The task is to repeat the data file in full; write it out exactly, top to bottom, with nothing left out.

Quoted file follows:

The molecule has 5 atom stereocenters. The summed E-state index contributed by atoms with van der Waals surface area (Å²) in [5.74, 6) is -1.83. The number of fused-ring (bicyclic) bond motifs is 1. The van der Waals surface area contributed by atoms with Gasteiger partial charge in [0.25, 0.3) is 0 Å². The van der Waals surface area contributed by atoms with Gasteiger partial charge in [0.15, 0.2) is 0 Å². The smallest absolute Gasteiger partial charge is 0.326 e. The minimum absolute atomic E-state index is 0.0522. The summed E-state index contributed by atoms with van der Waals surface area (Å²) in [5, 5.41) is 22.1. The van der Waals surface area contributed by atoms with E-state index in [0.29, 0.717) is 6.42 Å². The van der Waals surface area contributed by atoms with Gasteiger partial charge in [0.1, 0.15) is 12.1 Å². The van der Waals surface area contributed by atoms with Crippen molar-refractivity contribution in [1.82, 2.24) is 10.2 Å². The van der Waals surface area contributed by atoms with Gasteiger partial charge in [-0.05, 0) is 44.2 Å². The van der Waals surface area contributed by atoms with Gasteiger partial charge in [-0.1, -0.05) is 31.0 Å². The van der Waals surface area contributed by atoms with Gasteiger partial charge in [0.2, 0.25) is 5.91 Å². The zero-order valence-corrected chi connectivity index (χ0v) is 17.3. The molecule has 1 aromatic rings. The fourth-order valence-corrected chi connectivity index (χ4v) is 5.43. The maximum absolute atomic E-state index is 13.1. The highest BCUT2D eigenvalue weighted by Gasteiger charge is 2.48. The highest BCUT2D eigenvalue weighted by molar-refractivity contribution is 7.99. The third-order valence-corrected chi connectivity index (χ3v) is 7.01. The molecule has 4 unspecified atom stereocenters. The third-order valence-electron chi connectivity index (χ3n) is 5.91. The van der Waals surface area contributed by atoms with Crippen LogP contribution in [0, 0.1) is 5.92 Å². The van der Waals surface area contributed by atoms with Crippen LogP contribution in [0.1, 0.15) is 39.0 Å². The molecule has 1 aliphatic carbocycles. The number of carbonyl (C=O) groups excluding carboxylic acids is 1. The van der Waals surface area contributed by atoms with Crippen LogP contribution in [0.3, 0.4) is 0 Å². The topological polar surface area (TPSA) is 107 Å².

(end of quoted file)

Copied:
The molecule has 5 atom stereocenters. The summed E-state index contributed by atoms with van der Waals surface area (Å²) in [5.74, 6) is -1.83. The number of fused-ring (bicyclic) bond motifs is 1. The van der Waals surface area contributed by atoms with Gasteiger partial charge in [0.25, 0.3) is 0 Å². The van der Waals surface area contributed by atoms with Gasteiger partial charge in [0.15, 0.2) is 0 Å². The smallest absolute Gasteiger partial charge is 0.326 e. The minimum absolute atomic E-state index is 0.0522. The summed E-state index contributed by atoms with van der Waals surface area (Å²) in [5, 5.41) is 22.1. The van der Waals surface area contributed by atoms with E-state index in [0.29, 0.717) is 6.42 Å². The van der Waals surface area contributed by atoms with Gasteiger partial charge in [0.1, 0.15) is 12.1 Å². The van der Waals surface area contributed by atoms with Crippen molar-refractivity contribution in [1.82, 2.24) is 10.2 Å². The van der Waals surface area contributed by atoms with Gasteiger partial charge in [-0.05, 0) is 44.2 Å². The van der Waals surface area contributed by atoms with Gasteiger partial charge in [-0.1, -0.05) is 31.0 Å². The van der Waals surface area contributed by atoms with Gasteiger partial charge in [0.2, 0.25) is 5.91 Å². The zero-order valence-corrected chi connectivity index (χ0v) is 17.3. The molecule has 1 aromatic rings. The fourth-order valence-corrected chi connectivity index (χ4v) is 5.43. The maximum absolute atomic E-state index is 13.1. The highest BCUT2D eigenvalue weighted by Gasteiger charge is 2.48. The highest BCUT2D eigenvalue weighted by molar-refractivity contribution is 7.99. The third-order valence-corrected chi connectivity index (χ3v) is 7.01. The molecule has 4 unspecified atom stereocenters. The third-order valence-electron chi connectivity index (χ3n) is 5.91. The van der Waals surface area contributed by atoms with Crippen LogP contribution in [0, 0.1) is 5.92 Å². The van der Waals surface area contributed by atoms with Crippen LogP contribution in [0.1, 0.15) is 39.0 Å². The molecule has 1 aliphatic carbocycles. The number of carbonyl (C=O) groups excluding carboxylic acids is 1. The van der Waals surface area contributed by atoms with Crippen LogP contribution in [0.3, 0.4) is 0 Å². The topological polar surface area (TPSA) is 107 Å².